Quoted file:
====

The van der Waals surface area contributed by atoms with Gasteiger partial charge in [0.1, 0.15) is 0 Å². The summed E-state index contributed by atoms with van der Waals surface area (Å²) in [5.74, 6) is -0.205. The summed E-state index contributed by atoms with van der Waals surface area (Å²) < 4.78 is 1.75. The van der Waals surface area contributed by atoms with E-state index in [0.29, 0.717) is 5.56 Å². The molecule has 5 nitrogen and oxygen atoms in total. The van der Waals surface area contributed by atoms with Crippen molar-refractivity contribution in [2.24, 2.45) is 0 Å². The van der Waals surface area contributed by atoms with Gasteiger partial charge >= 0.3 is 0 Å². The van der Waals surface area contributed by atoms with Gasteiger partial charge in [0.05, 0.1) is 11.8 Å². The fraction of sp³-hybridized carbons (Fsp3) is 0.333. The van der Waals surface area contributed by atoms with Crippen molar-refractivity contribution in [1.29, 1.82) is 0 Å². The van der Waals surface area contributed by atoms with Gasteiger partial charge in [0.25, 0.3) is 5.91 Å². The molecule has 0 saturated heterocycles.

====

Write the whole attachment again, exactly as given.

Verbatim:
The van der Waals surface area contributed by atoms with Gasteiger partial charge in [0.1, 0.15) is 0 Å². The summed E-state index contributed by atoms with van der Waals surface area (Å²) in [5.74, 6) is -0.205. The summed E-state index contributed by atoms with van der Waals surface area (Å²) < 4.78 is 1.75. The van der Waals surface area contributed by atoms with E-state index in [0.29, 0.717) is 5.56 Å². The molecule has 5 nitrogen and oxygen atoms in total. The van der Waals surface area contributed by atoms with Crippen molar-refractivity contribution in [2.24, 2.45) is 0 Å². The van der Waals surface area contributed by atoms with Gasteiger partial charge >= 0.3 is 0 Å². The van der Waals surface area contributed by atoms with Gasteiger partial charge in [0.05, 0.1) is 11.8 Å². The fraction of sp³-hybridized carbons (Fsp3) is 0.333. The van der Waals surface area contributed by atoms with Crippen molar-refractivity contribution in [1.29, 1.82) is 0 Å². The van der Waals surface area contributed by atoms with Gasteiger partial charge in [0.25, 0.3) is 5.91 Å². The molecule has 0 saturated heterocycles.